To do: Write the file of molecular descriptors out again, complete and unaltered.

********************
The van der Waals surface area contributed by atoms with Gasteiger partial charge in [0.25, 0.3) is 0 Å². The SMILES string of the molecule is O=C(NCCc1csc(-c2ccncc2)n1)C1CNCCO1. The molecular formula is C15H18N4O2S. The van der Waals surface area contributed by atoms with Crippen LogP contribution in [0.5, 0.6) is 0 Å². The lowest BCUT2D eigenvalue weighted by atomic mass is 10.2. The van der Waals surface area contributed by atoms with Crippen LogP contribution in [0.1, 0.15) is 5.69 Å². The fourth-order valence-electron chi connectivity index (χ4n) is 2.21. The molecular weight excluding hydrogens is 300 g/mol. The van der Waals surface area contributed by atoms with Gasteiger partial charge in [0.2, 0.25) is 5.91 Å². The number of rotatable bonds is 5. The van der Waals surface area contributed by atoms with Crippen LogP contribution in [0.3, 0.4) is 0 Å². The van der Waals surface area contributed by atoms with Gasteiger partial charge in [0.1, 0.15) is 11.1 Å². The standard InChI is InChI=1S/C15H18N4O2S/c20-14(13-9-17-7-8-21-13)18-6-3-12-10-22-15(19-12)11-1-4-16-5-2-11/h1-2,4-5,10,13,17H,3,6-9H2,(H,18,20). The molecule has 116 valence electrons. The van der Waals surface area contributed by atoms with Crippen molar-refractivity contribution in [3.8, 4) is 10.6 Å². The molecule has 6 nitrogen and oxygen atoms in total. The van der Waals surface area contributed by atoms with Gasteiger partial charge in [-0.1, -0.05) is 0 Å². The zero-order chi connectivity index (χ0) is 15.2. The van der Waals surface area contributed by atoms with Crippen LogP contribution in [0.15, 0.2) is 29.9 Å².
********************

The van der Waals surface area contributed by atoms with Gasteiger partial charge in [0.25, 0.3) is 0 Å². The SMILES string of the molecule is O=C(NCCc1csc(-c2ccncc2)n1)C1CNCCO1. The molecular formula is C15H18N4O2S. The van der Waals surface area contributed by atoms with Crippen LogP contribution in [0.5, 0.6) is 0 Å². The lowest BCUT2D eigenvalue weighted by atomic mass is 10.2. The van der Waals surface area contributed by atoms with Crippen LogP contribution in [0.1, 0.15) is 5.69 Å². The fourth-order valence-electron chi connectivity index (χ4n) is 2.21. The molecular weight excluding hydrogens is 300 g/mol. The van der Waals surface area contributed by atoms with Gasteiger partial charge in [0.2, 0.25) is 5.91 Å². The number of rotatable bonds is 5. The van der Waals surface area contributed by atoms with Crippen LogP contribution in [0.3, 0.4) is 0 Å². The van der Waals surface area contributed by atoms with Gasteiger partial charge in [0.1, 0.15) is 11.1 Å². The standard InChI is InChI=1S/C15H18N4O2S/c20-14(13-9-17-7-8-21-13)18-6-3-12-10-22-15(19-12)11-1-4-16-5-2-11/h1-2,4-5,10,13,17H,3,6-9H2,(H,18,20). The molecule has 116 valence electrons. The van der Waals surface area contributed by atoms with Crippen molar-refractivity contribution in [3.8, 4) is 10.6 Å². The molecule has 6 nitrogen and oxygen atoms in total. The van der Waals surface area contributed by atoms with Gasteiger partial charge in [-0.1, -0.05) is 0 Å². The zero-order chi connectivity index (χ0) is 15.2. The van der Waals surface area contributed by atoms with Crippen LogP contribution in [0.15, 0.2) is 29.9 Å².